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EA Drops the Gun Licenses But Keeps the Guns

EA will no longer pay to use branded guns in games, claiming free speech. Judiciary trial to settle the issue will be held in June.
This article is over 11 years old and may contain outdated information
“We’re telling a story and we have a point of view… A book doesn’t pay for saying the word ‘Colt[.]’”
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So, according to EA’s President of Labels, Frank Gibeau.

In the continued trend of widening distance between the gun industry and the video game industry, EA has decided that it will no longer officially license specific models of guns from gun manufacturers, according to this Reuters report.

This isn’t to say that EA’s dropping the guns themselves. Any semblance of authenticity (and games like Battlefield and Call of Duty, no matter which side of the ‘casuals’ argument you happen to be on, thrive on this note of authenticity) requires that your loadout before jumping onto the battlefield includes a Remington rather than an EA-designed ‘Reddington’. This isn’t anime. Fans are not going to simply smile at your sleek white Pineapple device and move on.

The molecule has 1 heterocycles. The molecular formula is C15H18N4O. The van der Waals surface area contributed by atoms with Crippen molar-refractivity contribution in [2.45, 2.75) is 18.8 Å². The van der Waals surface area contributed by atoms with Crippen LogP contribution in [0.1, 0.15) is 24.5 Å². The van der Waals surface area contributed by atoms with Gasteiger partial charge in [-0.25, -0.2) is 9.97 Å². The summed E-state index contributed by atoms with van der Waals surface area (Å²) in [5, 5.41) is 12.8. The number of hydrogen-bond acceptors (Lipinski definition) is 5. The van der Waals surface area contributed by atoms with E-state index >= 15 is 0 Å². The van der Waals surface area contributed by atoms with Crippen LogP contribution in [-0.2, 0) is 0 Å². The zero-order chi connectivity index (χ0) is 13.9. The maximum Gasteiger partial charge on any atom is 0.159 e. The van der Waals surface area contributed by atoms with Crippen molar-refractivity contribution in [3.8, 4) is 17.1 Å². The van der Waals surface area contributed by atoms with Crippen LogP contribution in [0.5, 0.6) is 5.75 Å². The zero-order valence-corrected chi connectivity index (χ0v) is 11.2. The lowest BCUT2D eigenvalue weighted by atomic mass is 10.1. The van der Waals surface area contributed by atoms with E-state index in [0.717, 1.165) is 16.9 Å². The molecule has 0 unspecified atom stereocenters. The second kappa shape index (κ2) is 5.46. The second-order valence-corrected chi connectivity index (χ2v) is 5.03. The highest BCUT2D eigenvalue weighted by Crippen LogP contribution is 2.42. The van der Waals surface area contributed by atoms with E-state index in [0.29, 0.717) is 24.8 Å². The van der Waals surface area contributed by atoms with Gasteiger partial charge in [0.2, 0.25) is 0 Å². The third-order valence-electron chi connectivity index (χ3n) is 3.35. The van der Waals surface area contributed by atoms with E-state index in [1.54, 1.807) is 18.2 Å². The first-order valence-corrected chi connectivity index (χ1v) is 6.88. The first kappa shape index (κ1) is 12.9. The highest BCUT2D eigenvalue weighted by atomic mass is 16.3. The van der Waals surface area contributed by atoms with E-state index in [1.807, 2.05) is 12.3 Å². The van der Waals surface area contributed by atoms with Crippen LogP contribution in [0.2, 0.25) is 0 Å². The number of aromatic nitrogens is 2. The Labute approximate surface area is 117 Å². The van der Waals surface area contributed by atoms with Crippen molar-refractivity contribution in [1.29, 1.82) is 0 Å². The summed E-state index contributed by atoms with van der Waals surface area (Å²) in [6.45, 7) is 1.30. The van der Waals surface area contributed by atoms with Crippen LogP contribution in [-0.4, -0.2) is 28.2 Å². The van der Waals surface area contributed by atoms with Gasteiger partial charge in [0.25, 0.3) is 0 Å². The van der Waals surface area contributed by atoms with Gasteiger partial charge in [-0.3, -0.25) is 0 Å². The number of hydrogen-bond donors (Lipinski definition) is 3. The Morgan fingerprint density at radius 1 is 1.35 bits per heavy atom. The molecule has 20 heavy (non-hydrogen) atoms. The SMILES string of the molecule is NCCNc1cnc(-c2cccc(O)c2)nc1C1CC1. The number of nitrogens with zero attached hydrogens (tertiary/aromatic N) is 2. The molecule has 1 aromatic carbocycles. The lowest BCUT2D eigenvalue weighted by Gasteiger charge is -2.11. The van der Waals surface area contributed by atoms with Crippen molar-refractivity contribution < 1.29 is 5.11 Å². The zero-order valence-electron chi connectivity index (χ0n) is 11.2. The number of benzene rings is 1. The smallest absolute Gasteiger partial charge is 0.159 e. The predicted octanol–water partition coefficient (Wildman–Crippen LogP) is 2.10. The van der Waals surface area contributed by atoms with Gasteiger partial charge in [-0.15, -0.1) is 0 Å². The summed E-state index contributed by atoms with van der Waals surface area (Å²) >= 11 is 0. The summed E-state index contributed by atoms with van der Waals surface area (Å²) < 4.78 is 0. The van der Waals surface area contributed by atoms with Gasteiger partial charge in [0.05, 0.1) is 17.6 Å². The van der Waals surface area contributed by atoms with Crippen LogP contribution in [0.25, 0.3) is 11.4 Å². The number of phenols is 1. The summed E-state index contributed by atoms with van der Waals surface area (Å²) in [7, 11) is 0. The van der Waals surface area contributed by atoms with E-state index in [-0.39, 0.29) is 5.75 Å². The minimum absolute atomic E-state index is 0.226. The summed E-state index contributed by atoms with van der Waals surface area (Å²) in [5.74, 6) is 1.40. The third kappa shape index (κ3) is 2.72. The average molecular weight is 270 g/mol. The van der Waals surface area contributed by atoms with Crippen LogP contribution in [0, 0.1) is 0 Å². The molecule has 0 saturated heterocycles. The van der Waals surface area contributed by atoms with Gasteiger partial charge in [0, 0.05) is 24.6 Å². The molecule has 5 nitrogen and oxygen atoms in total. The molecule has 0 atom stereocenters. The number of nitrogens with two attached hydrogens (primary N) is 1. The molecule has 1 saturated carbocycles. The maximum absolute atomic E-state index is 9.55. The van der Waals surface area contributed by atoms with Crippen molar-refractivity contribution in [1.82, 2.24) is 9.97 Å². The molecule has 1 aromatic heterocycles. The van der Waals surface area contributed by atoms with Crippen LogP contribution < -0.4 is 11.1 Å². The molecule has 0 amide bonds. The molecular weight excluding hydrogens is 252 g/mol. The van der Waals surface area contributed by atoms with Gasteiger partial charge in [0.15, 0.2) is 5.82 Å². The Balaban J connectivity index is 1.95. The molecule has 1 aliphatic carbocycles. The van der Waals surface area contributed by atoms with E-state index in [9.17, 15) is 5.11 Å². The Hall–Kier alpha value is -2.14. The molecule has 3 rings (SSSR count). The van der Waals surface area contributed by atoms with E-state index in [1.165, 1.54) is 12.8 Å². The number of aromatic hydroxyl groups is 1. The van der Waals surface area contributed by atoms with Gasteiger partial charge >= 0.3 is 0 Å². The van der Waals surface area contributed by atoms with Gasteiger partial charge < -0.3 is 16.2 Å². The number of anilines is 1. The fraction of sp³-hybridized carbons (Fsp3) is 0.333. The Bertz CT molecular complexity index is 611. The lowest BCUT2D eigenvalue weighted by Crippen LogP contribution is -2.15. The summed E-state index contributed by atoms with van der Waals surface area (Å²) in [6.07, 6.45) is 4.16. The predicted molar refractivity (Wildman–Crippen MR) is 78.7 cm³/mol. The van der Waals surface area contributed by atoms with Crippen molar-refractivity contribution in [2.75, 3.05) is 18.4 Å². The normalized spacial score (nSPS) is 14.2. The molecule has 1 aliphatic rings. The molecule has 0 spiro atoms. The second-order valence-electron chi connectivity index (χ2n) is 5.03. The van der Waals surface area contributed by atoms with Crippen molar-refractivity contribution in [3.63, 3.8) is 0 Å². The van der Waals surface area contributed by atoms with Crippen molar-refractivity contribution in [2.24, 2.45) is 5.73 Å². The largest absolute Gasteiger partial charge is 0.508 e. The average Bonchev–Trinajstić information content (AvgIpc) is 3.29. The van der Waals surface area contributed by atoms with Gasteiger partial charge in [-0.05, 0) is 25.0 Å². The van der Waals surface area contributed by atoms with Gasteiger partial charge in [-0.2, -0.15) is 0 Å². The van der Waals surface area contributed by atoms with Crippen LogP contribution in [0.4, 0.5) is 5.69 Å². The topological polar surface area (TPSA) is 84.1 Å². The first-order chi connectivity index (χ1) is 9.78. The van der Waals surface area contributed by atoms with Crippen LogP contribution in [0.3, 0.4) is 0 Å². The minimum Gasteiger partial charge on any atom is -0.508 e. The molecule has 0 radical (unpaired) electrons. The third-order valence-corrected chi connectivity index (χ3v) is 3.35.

The theory goes like this.

EA claims that it has a constitutional right to free speech in using the various weapon trademarks and that it can do that even without a license.

Whether this holds true or not will be decided in court in June. The company has already started testing the legal waters by ending a licensing agreement with Textron over its helicopters. Bell Helicopter, a unit of Textron Inc., claims that EA’s depiction of them in Battlefield were beyond fair use and amounted to trademark infringement. EA used the same theory to seek declatory judgement—that using Textron helicopters is not infringement, but protected the the 1st amendment—and went to court, suing Bell Helicopter.

If they lose the suit, EA will then be forced to either lose the real guns, or pay the licensing fees again.

EA is also flying solo for this one. Activision, the industry leader, which also uses branded guns in its Call of Duty line, declined to comment on whether it licenses gun designs or if it would stop doing so. Which isn’t to say that it won’t take advantage of saving money if EA were to win.

Well, for once, I agree with EA (though perhaps not for the reasons why). There are times and places where brands should be licensed, but one should not have to get permission, nor pay, for the privilege of making the real world look like the real world.

What do you think?


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Author
Image of Stephanie Tang
Stephanie Tang
Avid PC gamer, long-time console lover. I enjoy shooting things in the face and am dangerously addicted to pretty. I'm also a cat.